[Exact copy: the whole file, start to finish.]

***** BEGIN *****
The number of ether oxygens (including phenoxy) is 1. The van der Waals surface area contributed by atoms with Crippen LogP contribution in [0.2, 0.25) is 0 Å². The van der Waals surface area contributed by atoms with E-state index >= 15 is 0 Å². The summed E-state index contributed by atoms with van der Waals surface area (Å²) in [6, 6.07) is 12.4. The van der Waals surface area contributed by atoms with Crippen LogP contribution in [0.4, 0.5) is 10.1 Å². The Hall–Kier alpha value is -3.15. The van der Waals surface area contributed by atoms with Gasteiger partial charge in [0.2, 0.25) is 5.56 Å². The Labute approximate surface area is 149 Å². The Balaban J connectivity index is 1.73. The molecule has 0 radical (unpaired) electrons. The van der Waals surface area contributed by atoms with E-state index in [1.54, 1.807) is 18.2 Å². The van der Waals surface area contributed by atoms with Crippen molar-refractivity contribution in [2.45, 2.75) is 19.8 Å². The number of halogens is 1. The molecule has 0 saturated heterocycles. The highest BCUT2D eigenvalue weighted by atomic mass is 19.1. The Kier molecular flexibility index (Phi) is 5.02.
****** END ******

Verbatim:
The number of ether oxygens (including phenoxy) is 1. The van der Waals surface area contributed by atoms with Crippen LogP contribution in [0.2, 0.25) is 0 Å². The van der Waals surface area contributed by atoms with E-state index >= 15 is 0 Å². The summed E-state index contributed by atoms with van der Waals surface area (Å²) in [6, 6.07) is 12.4. The van der Waals surface area contributed by atoms with Crippen LogP contribution in [0.4, 0.5) is 10.1 Å². The Hall–Kier alpha value is -3.15. The van der Waals surface area contributed by atoms with Gasteiger partial charge in [0.2, 0.25) is 5.56 Å². The Labute approximate surface area is 149 Å². The Balaban J connectivity index is 1.73. The molecule has 0 radical (unpaired) electrons. The van der Waals surface area contributed by atoms with E-state index in [1.54, 1.807) is 18.2 Å². The van der Waals surface area contributed by atoms with Crippen molar-refractivity contribution in [2.45, 2.75) is 19.8 Å². The number of halogens is 1. The molecule has 0 saturated heterocycles. The highest BCUT2D eigenvalue weighted by atomic mass is 19.1. The Kier molecular flexibility index (Phi) is 5.02.